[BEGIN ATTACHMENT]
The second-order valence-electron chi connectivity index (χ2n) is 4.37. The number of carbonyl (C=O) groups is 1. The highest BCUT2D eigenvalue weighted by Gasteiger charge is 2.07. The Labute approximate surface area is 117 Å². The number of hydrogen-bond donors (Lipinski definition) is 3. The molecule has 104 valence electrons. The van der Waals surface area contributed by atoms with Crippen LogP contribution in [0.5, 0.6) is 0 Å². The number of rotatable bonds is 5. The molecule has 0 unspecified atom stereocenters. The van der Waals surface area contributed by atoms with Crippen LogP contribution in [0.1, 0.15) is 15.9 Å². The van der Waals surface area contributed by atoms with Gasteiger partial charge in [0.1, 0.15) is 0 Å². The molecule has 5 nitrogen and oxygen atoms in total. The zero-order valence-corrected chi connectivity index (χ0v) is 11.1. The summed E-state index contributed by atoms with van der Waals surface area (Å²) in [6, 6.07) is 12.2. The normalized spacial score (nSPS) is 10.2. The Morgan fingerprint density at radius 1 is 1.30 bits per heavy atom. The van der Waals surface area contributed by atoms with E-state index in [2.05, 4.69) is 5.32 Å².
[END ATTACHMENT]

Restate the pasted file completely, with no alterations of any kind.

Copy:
The second-order valence-electron chi connectivity index (χ2n) is 4.37. The number of carbonyl (C=O) groups is 1. The highest BCUT2D eigenvalue weighted by Gasteiger charge is 2.07. The Labute approximate surface area is 117 Å². The number of hydrogen-bond donors (Lipinski definition) is 3. The molecule has 104 valence electrons. The van der Waals surface area contributed by atoms with Crippen LogP contribution in [0.5, 0.6) is 0 Å². The number of rotatable bonds is 5. The molecule has 0 unspecified atom stereocenters. The van der Waals surface area contributed by atoms with Crippen LogP contribution in [0.1, 0.15) is 15.9 Å². The van der Waals surface area contributed by atoms with Gasteiger partial charge in [0.1, 0.15) is 0 Å². The molecule has 5 nitrogen and oxygen atoms in total. The zero-order valence-corrected chi connectivity index (χ0v) is 11.1. The summed E-state index contributed by atoms with van der Waals surface area (Å²) in [6, 6.07) is 12.2. The normalized spacial score (nSPS) is 10.2. The Morgan fingerprint density at radius 1 is 1.30 bits per heavy atom. The van der Waals surface area contributed by atoms with E-state index in [2.05, 4.69) is 5.32 Å².